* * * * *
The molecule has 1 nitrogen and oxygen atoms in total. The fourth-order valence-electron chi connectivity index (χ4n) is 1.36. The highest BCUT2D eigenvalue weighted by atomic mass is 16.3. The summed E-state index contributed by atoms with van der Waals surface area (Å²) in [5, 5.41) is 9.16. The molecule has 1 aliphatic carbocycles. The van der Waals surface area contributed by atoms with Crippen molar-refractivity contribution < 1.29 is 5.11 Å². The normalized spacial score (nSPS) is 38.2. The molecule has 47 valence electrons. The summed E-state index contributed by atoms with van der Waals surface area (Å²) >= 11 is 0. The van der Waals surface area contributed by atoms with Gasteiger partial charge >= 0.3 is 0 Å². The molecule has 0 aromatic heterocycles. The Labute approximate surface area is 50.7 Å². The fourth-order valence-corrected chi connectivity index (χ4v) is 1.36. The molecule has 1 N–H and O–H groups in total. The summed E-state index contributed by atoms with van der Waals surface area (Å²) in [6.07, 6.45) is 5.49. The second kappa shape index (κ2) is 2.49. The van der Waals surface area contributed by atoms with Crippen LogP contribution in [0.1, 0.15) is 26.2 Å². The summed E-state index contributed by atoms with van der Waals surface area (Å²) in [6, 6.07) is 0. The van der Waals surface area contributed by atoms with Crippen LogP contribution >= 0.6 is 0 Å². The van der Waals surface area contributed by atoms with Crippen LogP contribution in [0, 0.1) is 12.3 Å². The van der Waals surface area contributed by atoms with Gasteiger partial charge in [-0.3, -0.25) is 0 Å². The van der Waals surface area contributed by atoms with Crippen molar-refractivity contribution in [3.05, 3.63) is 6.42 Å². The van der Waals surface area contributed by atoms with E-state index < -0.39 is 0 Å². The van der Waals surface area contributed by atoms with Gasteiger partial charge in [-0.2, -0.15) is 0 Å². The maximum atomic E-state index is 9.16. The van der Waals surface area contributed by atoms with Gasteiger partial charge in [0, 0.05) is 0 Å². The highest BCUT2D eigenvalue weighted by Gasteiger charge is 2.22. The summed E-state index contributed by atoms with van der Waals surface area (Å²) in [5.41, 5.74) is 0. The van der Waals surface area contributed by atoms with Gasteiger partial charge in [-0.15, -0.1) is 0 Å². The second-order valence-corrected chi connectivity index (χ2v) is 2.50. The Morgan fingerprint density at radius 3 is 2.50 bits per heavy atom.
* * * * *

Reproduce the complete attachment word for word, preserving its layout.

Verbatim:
The molecule has 1 nitrogen and oxygen atoms in total. The fourth-order valence-electron chi connectivity index (χ4n) is 1.36. The highest BCUT2D eigenvalue weighted by atomic mass is 16.3. The summed E-state index contributed by atoms with van der Waals surface area (Å²) in [5, 5.41) is 9.16. The molecule has 1 aliphatic carbocycles. The van der Waals surface area contributed by atoms with Crippen molar-refractivity contribution < 1.29 is 5.11 Å². The normalized spacial score (nSPS) is 38.2. The molecule has 47 valence electrons. The summed E-state index contributed by atoms with van der Waals surface area (Å²) >= 11 is 0. The van der Waals surface area contributed by atoms with Gasteiger partial charge >= 0.3 is 0 Å². The molecule has 0 aromatic heterocycles. The Labute approximate surface area is 50.7 Å². The fourth-order valence-corrected chi connectivity index (χ4v) is 1.36. The molecule has 1 N–H and O–H groups in total. The summed E-state index contributed by atoms with van der Waals surface area (Å²) in [6.07, 6.45) is 5.49. The second kappa shape index (κ2) is 2.49. The van der Waals surface area contributed by atoms with Crippen LogP contribution in [0.1, 0.15) is 26.2 Å². The summed E-state index contributed by atoms with van der Waals surface area (Å²) in [6, 6.07) is 0. The van der Waals surface area contributed by atoms with Crippen LogP contribution >= 0.6 is 0 Å². The van der Waals surface area contributed by atoms with Crippen LogP contribution in [0, 0.1) is 12.3 Å². The van der Waals surface area contributed by atoms with Gasteiger partial charge in [-0.3, -0.25) is 0 Å². The van der Waals surface area contributed by atoms with Crippen molar-refractivity contribution in [3.05, 3.63) is 6.42 Å². The van der Waals surface area contributed by atoms with E-state index < -0.39 is 0 Å². The van der Waals surface area contributed by atoms with Gasteiger partial charge in [-0.2, -0.15) is 0 Å². The maximum atomic E-state index is 9.16. The van der Waals surface area contributed by atoms with Gasteiger partial charge in [0, 0.05) is 0 Å². The highest BCUT2D eigenvalue weighted by Gasteiger charge is 2.22. The summed E-state index contributed by atoms with van der Waals surface area (Å²) in [5.41, 5.74) is 0. The van der Waals surface area contributed by atoms with Gasteiger partial charge in [-0.15, -0.1) is 0 Å². The second-order valence-corrected chi connectivity index (χ2v) is 2.50. The Morgan fingerprint density at radius 3 is 2.50 bits per heavy atom.